Alas, no van Gogh exhibitions opening this fall in the U.S., but opening Sunday October 4th is "Paul Gauguin: Paris 1889" at the Cleveland Museum of Art. The museum website describes the show thusly: "This landmark exhibition gathers about 75 paintings, works on paper, woodcarvings, and ceramics by Paul Gauguin and his contemporaries to explore how the artist created his signature style during the year 1889. Co-organized by the Cleveland Museum of Art and the Van Gogh Museum, Amsterdam, Paul Gauguin: Paris, 1889 re-creates on a smaller scale the radical independent exhibition that Gauguin organized with his artistic disciples on the grounds of the 1889 Exposition Universelle—a display of about 100 paintings now recognized as the first Symbolist exhibition in Paris."
The "radical independent exhibition" is the so-called Volpini show, which Gauguin organized together with fellow avant-garde artists Émile Bernard, Émile Schuffenecker, Charles Laval, Louis Anquetin, and a few others. It was conceived as a reaction to the French art exhibition at the Universal Exposition, which was limited only to Salon painters and similarly well-established artists. Gauguin chose as a venue for the exhibition the Café des Arts -- run by a Monsieur Volpini -- on the actual grounds of the Universal Exposition, thus thumbing his nose at the establishment. The exhibition ran from May through July 1889, included a small catalogue, and was seen by contemporary critics.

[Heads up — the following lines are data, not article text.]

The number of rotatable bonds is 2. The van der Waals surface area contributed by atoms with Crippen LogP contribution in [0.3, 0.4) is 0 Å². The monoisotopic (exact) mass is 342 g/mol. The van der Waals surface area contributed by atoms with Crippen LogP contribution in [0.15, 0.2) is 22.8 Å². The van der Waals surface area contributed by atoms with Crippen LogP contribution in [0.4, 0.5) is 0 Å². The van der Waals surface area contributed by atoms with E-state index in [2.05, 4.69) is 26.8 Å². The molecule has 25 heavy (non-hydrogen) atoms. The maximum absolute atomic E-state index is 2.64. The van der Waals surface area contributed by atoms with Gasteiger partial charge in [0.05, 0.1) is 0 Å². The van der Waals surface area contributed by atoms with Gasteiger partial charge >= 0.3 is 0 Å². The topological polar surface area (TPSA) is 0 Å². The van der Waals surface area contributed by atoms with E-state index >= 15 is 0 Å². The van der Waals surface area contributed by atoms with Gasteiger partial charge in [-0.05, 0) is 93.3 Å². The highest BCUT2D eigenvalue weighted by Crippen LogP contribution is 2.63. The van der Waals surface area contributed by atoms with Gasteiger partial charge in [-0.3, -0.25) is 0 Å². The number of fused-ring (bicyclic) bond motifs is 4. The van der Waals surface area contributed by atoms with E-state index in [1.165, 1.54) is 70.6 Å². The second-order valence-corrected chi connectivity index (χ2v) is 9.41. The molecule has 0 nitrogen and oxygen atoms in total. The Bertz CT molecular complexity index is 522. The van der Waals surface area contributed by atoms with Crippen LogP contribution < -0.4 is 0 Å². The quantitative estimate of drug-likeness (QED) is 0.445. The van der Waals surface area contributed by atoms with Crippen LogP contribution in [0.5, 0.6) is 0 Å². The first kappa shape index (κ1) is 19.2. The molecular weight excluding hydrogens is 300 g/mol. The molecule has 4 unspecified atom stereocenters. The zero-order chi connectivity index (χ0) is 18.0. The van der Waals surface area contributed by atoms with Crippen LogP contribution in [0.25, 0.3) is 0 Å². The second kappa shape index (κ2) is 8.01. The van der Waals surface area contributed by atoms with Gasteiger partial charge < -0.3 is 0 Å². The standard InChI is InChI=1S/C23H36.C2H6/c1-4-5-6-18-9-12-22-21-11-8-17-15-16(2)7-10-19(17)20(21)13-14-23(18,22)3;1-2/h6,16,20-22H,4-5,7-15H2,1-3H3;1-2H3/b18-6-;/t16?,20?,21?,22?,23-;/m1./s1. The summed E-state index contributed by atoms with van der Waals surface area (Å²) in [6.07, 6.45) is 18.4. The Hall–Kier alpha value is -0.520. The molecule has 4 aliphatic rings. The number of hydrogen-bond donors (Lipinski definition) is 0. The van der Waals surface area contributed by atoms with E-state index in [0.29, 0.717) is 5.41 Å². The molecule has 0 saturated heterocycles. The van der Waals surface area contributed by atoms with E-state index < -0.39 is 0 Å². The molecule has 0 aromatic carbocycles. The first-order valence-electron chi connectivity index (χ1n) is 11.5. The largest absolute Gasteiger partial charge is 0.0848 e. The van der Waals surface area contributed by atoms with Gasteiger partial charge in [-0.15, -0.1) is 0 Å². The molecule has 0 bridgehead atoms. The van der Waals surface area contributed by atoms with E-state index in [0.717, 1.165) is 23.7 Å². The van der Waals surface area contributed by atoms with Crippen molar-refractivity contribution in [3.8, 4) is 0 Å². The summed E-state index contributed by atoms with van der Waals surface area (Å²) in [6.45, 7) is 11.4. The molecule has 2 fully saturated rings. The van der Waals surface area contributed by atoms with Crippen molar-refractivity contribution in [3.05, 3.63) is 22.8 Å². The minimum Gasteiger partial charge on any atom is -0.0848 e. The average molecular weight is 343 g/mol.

At this time, Vincent had just entered the asylum of Saint-Rémy. His brother Theo did not submit any of Vincent's work to the show, believing it to be an upstart and unseemly enterprise, and in fact did not tell Vincent about it. However, somehow Vincent did learn of it and mentioned it casually in a letter to Theo of early June. Theo responded, "At first I had said you would exhibit some things too, but they assumed an air of being such tremendous fellows that it made one sick...It gave one somewhat the impression of going to the Universal Exhibition by the back stairs" (T10). In his reply, Vincent agreed that it was probably best his work not be shown ("My not yet being recovered is reason enough") but defended Gauguin and Bernard: "It remains very understandable that for beings like them...it would be impossible to turn all their canvases to the wall until it should please people to admit them into something, into the official stew. You cause a stir by exhibiting in cafés" (LT595).
Gauguin himself learned of Theo's disapproval via their mutual friend Émile Schuffenecker. Writing from Pont-Aven in Brittany on June 10--where he'd gone after the show's opening--he defends the show and states, "I organized this little exhibition at the Universelle to show what can be done together and to demonstrate the possibilities." Unfortunately, we do not have Theo's reply to Gauguin.
"Paul Gauguin: Paris 1889" will be at CMA until 18 January 2010, after which it will travel to the Van Gogh Museum in Amsterdam.